0.125   3/4       85.22       4.78
0.125   1          86.42       3.58
         
0.150     5/16   76.11     13.89
0.150     3/8     78.46     11.54
0.150     7/16   80.13       9.87
0.150     1/2     81.37       8.63
0.150     9/16   82.34       7.66
0.150     5/8     83.11       6.89
0.150     3/4     84.26       5.74
0.150   1          85.70       4.30
         
0.175     5/16   73.74     16.26
0.175     3/8     76.51     13.49
0.175     7/16   78.46     11.54
0.175     1/2     79.92     10.08
0.175     9/16   81.05       8.95
0.175     5/8     81.95       8.05
0.175     3/4     83.30       6.70
0.175   1          84.98       5.02
         
0.200     5/16   71.34     18.66
0.200     3/8     74.53     15.47
0.200     7/16   76.79     13.21
0.200     1/2     78.46     11.54
0.200     9/16   79.76     10.24
0.200     5/8     80.79       9.21
0.200     3/4     82.34       7.66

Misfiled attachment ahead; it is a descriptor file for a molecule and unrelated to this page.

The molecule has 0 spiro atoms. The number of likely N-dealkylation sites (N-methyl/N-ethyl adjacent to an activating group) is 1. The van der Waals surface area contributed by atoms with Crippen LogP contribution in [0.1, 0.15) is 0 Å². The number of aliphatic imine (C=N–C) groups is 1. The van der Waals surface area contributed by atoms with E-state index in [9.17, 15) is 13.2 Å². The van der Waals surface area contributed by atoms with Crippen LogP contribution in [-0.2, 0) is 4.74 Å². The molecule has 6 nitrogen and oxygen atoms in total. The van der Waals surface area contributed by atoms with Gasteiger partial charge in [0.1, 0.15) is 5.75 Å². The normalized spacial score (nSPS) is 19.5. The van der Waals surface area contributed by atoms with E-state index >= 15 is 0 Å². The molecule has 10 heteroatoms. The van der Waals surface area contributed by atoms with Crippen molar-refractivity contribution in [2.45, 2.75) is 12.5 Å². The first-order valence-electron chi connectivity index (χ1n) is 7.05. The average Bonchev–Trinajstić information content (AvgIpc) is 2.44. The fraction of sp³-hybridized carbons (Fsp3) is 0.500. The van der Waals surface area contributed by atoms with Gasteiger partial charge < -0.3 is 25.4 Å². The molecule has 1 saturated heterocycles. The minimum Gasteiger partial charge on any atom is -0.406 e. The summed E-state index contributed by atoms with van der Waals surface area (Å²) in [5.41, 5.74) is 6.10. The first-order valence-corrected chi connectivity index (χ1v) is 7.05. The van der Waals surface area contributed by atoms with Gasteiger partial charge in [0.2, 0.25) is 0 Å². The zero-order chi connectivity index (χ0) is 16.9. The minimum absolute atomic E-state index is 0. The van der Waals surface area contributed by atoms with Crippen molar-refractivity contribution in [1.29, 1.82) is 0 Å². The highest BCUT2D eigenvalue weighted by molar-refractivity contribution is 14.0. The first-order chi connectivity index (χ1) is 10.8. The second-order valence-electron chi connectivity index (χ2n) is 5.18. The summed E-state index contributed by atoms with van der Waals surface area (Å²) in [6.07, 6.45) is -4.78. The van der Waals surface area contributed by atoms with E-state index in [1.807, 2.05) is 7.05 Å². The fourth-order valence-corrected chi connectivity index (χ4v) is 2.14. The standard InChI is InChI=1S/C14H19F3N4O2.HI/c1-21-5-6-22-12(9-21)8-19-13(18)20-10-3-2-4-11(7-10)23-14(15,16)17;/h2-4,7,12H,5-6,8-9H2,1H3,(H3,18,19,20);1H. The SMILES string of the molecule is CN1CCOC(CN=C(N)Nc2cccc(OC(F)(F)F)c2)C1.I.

0.200   1          84.26       5.74 




Table 4.  Blade Edge Angles as a Function of Blade Width for Fixed Radius of Hollow.

r:  radius of hollow (fractional inch)
t:  blade thickness (decimal inch)
α:  blade edge included angle (deg)
β:  blade edge bite angle (deg)

 __r______t_____α_____β__

  5/16   0.100   80.79     9.21
  5/16   0.125   78.46   11.54
  5/16   0.150   76.11   13.89
  5/16   0.175   73.74   16.26
  5/16   0.200   71.34   18.66
         
  3/8     0.100   82.34     7.66
  3/8     0.125   80.41     9.59
  3/8     0.150   78.46   11.54
  3/8     0.175   76.51   13.49
  3/8     0.200   74.53   15.47
         
  7/16   0.100   83.44     6.56
  7/16   0.125   81.79     8.21
  7/16   0.150   80.13     9.87
  7/16   0.175   78.46   11.54
  7/16   0.200   76.79   13.21
         
  1/2     0.100   84.26     5.74
  1/2     0.125   82.82     7.18
  1/2     0.150   81.37     8.63
  1/2     0.175   79.92   10.08
  1/2     0.200   78.46   11.54
         
  9/16   0.100   84.90     5.10
  9/16   0.125   83.62     6.38
  9/16   0.150   82.34     7.66
  9/16   0.175   81.05     8.95
  9/16   0.200   79.76   10.24
         
  5/8     0.100   85.41     4.59
  5/8     0.125   84.26     5.74